DUBLIN â€” Thanks to Brexit, the eels of Northern Ireland can no longer slither their way to the East End of London.
The fishermen who ply Europeâ€™s biggest source for wild eel,Â Lough NeaghÂ west of Belfast, normally ship a fifth of their catch to merchants at Londonâ€™sÂ Billingsgate Fish Market, where they are stewed andÂ jellied Victorian-style.
That decades-old supply chain has suddenly become illegal because the EU in 2010 banned the export ofÂ European eelsÂ outside the bloc â€” and since January 1, Britain has left that single market.
Pat Close, chairman of theÂ Lough Neagh Fishermen’s Cooperative, said it typically sells 50 tons of eel each year to London merchants, a trade worth at least Â£500,000 (â‚¬650,000). Thatâ€™s small fry for the Northern Ireland economy but crucial for fishing communities that circle what is the largest lake in Britain or Ireland.
Unlike European eel farms, Lough Neaghâ€™s eels are caught in two-man boats usingÂ barbed hooks or nets,Â often at night, a tradition dating back to the Dark Ages and attracting much hard-scrabble romanticism since.
Northern Irelandâ€™s late Nobel Prize-winning poet, Seamus Heaney, had family ties to the fishermen. He wrote of their skills catching the â€œgreasy grey and wriggle-spinedâ€ fish in â€œEelworksâ€ and â€œA Lough Neagh Sequence.â€
A London-based alliance of English and Dutch merchants controlled the lakeâ€™s eel harvest until 1971, when Lough Neagh fishermen led by a local Catholic priest pooled together enough money to buy them out.
Eels remain in high demand in Asia, fueling underground smuggling thatÂ Europol estimatesÂ involves more than 300 million eels a year. Customs agents sometimes catch China-bound smugglers hiding bagfuls of infant eels, called elvers,Â in their luggage.
While eel farmers in Britain can no longer ship to the EU, the eels of Lough Neagh still can be shipped to EU markets because of the Brexit dealâ€™s Northern Ireland Protocol. It keeps Northern Ireland within the customs union to avoid enforcement of border controls with the Republic of Ireland.
This means Lough Neaghâ€™s fishermen can retain about 80 percent of their current market, chiefly in the Netherlands, where the eels are commonly smoked and sold to Dutch and German consumers.
Lough Neagh-caught eel canÂ command a premiumÂ over farmed eel because, just like Champagne and Parma harm, theÂ EU has awardedÂ them a prized protected geographical indication as a region-specific product.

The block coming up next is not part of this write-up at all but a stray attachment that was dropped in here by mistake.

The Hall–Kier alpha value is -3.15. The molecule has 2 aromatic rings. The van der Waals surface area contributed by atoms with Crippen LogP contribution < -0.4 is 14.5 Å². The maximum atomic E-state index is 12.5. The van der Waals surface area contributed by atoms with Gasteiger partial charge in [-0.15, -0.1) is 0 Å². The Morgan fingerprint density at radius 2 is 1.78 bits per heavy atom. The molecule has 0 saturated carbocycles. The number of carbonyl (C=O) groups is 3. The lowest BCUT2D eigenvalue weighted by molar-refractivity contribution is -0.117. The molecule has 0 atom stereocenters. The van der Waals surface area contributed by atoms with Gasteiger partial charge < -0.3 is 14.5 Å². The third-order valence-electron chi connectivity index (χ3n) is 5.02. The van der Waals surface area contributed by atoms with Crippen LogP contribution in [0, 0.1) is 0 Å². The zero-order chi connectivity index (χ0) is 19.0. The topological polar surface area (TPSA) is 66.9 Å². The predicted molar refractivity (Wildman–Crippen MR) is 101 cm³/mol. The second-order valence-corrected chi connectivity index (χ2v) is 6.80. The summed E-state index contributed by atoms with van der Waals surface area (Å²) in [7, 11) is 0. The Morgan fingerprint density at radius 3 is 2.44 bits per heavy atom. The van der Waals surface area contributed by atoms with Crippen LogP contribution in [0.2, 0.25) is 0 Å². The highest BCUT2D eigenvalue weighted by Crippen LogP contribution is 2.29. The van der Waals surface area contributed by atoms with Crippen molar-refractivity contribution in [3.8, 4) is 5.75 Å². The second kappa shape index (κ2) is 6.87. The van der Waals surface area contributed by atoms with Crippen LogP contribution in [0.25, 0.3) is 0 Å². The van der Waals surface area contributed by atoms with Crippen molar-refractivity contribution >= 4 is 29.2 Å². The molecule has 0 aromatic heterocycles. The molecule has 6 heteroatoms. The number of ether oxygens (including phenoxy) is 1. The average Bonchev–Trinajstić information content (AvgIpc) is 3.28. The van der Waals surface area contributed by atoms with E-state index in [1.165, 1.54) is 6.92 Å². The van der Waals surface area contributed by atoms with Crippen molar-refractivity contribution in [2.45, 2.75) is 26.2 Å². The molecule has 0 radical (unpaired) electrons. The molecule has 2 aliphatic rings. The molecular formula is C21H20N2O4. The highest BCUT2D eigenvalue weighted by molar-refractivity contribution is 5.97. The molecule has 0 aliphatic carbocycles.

But Brexit also has dammed up the other half of the fishermenâ€™s supply chain â€” those fledgling eels called elvers.
Nature supplies Lough Neagh with eels via breeding grounds some 5,000 kilometers away in the Atlanticâ€™s Sargasso Sea. The elversÂ arrive as two-year-oldsÂ by migrating, like tiny salmon, up the River Bann to the lake and can spend the next two decades there before resuming the epic journey back to the Sargasso.
But Europeâ€™s supply of elvers hasÂ collapsed to just 1 percent of 1980s levels, forcing Lough Neagh increasingly to buy extra stock from English and Welsh eel farmers on the River Severn. That trade has suddenly become illegal, because the same EU ban on eel exportsÂ also bans eel importsÂ from non-EU locations like Britain.
Lough Neaghâ€™s main supplier,Â UK Glass Eels, says its business is endangered as a result.
â€œWe always thought Northern Ireland was a bit of a home market,â€ its director, Peter Wood, told the BBC.
â€œWe could ship glass eels from the River Severn to Lough Neagh in an hour and a half,â€ said Wood, who once backed Brexit butÂ regrets it now. â€œWith the Northern Ireland Protocol, it could be in the middle of the world as far as we’re concerned.”
Want more analysis from POLITICO? POLITICO Pro is our premium intelligence service for professionals. From financial services to trade, technology, cybersecurity and more, Pro delivers real time intelligence, deep insight and breaking scoops you need to keep one step ahead. Email [emailÂ protected] to request a complimentary trial.